In the latest sign of change in the tech sector — and softness in the office market here — Facebook parent Meta and Microsoft are separately vacating office buildings in Seattle and Bellevue.
On Friday, Facebook confirmed plans to sublease its offices at the six-story Arbor Block 333, on Eighth Avenue North in downtown Seattle, and in the 11-story Block 6 of the Spring District in Bellevue. The Menlo Park, California-based social media giant said it is also reviewing leases for other Seattle-area office buildings.
The same day, Redmond-based Microsoft confirmed reports that it won’t renew its lease at the 26-story City Center Plaza in Bellevue when that lease ends in June 2024.
The announcements come as the continued popularity of remote work and a tech slowdown with massive layoffs have both cut into demand for office space in Seattle and elsewhere.
Both Meta and Microsoft have embraced remote work while paring back their workforces as the tech sector swoons.
In November, Meta announced layoffs of 726 Seattle-area workers.
Meta spokesperson Tracy Clayton said the leasing decisions were primarily driven by the company’s move toward remote, or “distributed,” work. But he acknowledged that, “given the economic climate, ” Meta was also “trying to be … financially prudent.”
Meta currently occupies all of Arbor Block 333 and would have occupied all of Block 6, which is scheduled to open later this year. The company still has offices in 29 buildings, and nearly 8,000 workers, in the Seattle area, which remains the company’s second-largest engineering hub outside of its Menlo Park headquarters, Clayton said.
A Microsoft spokesperson characterized its decision about City Center Plaza as part of an ongoing evaluation of the firm’s “real estate portfolio to ensure we provide an exceptional place to work and create greater collaboration and community for our employees.”
The City Center Plaza decision also comes amid a massive remodeling of Microsoft’s Redmond campus, part of which will be completed in late 2023.
But Friday’s news adds to an already downbeat forecast for the Seattle-area office market as it struggles against economic headwinds and the sluggish return of remote office workers.
That struggle is most visible in downtown Seattle, where total office vacancy now stands at around 25%, according to a new report by commercial real estate agency Colliers.
Connor McClain, senior vice president and leasing expert at Colliers, said office industry insiders have been anticipating more leasing decisions like these as tech firms extend their remote work policies and cut their body count.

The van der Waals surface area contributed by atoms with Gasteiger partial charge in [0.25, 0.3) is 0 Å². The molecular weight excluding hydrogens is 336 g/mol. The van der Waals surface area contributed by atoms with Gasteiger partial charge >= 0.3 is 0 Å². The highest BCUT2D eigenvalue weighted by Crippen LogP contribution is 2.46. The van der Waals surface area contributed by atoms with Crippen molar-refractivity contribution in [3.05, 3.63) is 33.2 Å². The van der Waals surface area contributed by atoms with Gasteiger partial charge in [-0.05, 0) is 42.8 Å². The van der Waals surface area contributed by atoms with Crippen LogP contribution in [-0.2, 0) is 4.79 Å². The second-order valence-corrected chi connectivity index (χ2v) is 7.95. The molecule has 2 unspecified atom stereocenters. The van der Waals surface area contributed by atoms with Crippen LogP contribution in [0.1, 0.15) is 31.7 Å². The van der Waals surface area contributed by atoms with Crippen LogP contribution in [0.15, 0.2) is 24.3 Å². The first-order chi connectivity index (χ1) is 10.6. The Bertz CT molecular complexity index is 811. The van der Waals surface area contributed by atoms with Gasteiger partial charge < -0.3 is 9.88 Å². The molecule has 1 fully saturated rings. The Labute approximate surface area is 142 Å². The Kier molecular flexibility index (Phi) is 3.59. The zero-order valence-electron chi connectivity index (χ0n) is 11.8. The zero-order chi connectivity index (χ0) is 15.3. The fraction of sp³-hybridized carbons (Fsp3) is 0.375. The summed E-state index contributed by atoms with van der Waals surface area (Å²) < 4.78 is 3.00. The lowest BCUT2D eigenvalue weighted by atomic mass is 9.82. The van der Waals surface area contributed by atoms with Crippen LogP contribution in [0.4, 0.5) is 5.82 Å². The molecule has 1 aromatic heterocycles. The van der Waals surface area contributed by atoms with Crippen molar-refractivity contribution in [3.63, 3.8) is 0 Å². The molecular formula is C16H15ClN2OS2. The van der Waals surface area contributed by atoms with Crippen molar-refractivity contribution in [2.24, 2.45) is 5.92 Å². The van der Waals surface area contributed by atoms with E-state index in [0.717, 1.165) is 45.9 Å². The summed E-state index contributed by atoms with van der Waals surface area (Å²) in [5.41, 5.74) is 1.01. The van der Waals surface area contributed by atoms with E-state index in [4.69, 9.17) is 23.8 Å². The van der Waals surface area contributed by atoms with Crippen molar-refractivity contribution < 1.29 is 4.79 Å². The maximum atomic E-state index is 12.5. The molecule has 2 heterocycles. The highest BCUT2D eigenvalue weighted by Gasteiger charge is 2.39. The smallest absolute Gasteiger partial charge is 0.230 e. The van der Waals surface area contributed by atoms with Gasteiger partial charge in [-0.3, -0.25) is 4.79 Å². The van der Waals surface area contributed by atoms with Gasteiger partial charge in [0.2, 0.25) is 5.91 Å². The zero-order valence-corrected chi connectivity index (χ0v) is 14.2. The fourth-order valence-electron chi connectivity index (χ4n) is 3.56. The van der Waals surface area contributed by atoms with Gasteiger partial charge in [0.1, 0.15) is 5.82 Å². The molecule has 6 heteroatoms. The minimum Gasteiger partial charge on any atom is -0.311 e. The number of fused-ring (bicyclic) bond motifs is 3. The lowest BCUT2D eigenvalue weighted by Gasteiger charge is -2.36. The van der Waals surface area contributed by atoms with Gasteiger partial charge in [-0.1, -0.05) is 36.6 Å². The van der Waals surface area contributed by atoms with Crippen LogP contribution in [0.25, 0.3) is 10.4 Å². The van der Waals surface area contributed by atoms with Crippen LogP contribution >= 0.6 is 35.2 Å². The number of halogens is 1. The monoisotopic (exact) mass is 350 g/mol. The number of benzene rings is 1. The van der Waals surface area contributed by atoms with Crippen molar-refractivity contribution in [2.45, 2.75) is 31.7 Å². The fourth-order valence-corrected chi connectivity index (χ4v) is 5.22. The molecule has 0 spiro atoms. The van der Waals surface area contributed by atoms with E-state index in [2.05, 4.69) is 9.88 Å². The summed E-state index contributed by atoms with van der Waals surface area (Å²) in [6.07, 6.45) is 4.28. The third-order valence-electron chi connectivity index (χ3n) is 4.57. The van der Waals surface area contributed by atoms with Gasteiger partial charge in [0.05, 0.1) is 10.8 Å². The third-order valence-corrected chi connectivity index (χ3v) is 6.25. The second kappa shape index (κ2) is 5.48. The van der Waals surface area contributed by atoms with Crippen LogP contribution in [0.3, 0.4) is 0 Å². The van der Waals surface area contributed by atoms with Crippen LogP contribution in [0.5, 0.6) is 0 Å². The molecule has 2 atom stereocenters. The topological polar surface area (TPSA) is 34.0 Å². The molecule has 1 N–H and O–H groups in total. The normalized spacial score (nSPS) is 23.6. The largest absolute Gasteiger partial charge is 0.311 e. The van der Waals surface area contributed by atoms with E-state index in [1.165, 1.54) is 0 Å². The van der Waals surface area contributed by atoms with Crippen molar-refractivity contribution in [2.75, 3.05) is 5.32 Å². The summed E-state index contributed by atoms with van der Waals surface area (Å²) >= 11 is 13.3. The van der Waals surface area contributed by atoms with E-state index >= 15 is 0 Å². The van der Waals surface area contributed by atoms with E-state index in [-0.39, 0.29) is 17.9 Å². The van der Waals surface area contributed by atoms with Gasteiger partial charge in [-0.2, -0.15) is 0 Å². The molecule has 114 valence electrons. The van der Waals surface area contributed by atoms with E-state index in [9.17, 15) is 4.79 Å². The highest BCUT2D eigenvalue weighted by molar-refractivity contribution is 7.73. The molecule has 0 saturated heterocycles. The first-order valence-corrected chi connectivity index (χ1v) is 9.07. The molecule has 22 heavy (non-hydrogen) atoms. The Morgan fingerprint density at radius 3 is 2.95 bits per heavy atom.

“Given the macroeconomic conditions and the hybrid work trend, we believe we’ll see an uptick in office vacancy over the next couple of quarters,” McClain said.
Friday’s news wasn’t a big surprise on the Eastside, either. Although Bellevue has fared better than its cross-lake rival — total downtown vacancy is just 12%, according to Colliers — it has also seen several high-profile departures.
Last year, Microsoft announced plans to not renew leases at several Eastside buildings, including Advanta Office Commons on 160th Avenue Southeast and in Lincoln Square North. In July, Amazon paused construction at some of its Bellevue campus.
“Like most urban centers, we expect to see increasing vacancy rates because of hybrid work,” said Patrick Bannon, president of the Bellevue Downtown Association, in an emailed statement.
He added that City Center Plaza’s “amenities … and proximity to the transit center, future light rail and I-405″ will make it attractive to new tenants.
Some real estate industry insiders expect to hear more leasing news in the near future, given continued softness in the tech sector and uncertainty over the future of remote work.
But some also see silver linings.
Because subleased office space is typically leased at a discount, Meta’s moves at Arbor Block 333 and Block 6 could mean openings for firms otherwise priced out, said Colliers’ McClain.
“This creates opportunity for local startups or for large out-of-market companies who typically couldn’t afford it here,” he said.